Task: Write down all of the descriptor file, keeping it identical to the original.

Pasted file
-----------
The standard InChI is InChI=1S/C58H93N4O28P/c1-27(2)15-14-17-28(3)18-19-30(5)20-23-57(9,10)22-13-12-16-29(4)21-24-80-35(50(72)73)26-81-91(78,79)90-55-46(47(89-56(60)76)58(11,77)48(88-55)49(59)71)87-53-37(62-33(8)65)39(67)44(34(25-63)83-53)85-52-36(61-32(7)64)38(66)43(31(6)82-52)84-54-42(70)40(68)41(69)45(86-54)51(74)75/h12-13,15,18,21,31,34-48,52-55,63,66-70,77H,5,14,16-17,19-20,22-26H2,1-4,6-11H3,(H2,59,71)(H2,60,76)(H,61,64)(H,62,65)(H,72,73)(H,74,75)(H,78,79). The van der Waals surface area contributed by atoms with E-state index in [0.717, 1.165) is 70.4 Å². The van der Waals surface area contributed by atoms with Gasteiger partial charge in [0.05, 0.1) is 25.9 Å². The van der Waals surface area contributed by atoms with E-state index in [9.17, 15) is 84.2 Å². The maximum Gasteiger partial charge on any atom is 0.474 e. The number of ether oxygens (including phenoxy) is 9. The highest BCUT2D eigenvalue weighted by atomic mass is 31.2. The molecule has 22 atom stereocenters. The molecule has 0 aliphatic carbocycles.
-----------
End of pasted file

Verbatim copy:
The standard InChI is InChI=1S/C58H93N4O28P/c1-27(2)15-14-17-28(3)18-19-30(5)20-23-57(9,10)22-13-12-16-29(4)21-24-80-35(50(72)73)26-81-91(78,79)90-55-46(47(89-56(60)76)58(11,77)48(88-55)49(59)71)87-53-37(62-33(8)65)39(67)44(34(25-63)83-53)85-52-36(61-32(7)64)38(66)43(31(6)82-52)84-54-42(70)40(68)41(69)45(86-54)51(74)75/h12-13,15,18,21,31,34-48,52-55,63,66-70,77H,5,14,16-17,19-20,22-26H2,1-4,6-11H3,(H2,59,71)(H2,60,76)(H,61,64)(H,62,65)(H,72,73)(H,74,75)(H,78,79). The van der Waals surface area contributed by atoms with E-state index in [0.717, 1.165) is 70.4 Å². The van der Waals surface area contributed by atoms with Gasteiger partial charge in [0.05, 0.1) is 25.9 Å². The van der Waals surface area contributed by atoms with E-state index in [9.17, 15) is 84.2 Å². The maximum Gasteiger partial charge on any atom is 0.474 e. The number of ether oxygens (including phenoxy) is 9. The highest BCUT2D eigenvalue weighted by atomic mass is 31.2. The molecule has 22 atom stereocenters. The molecule has 0 aliphatic carbocycles.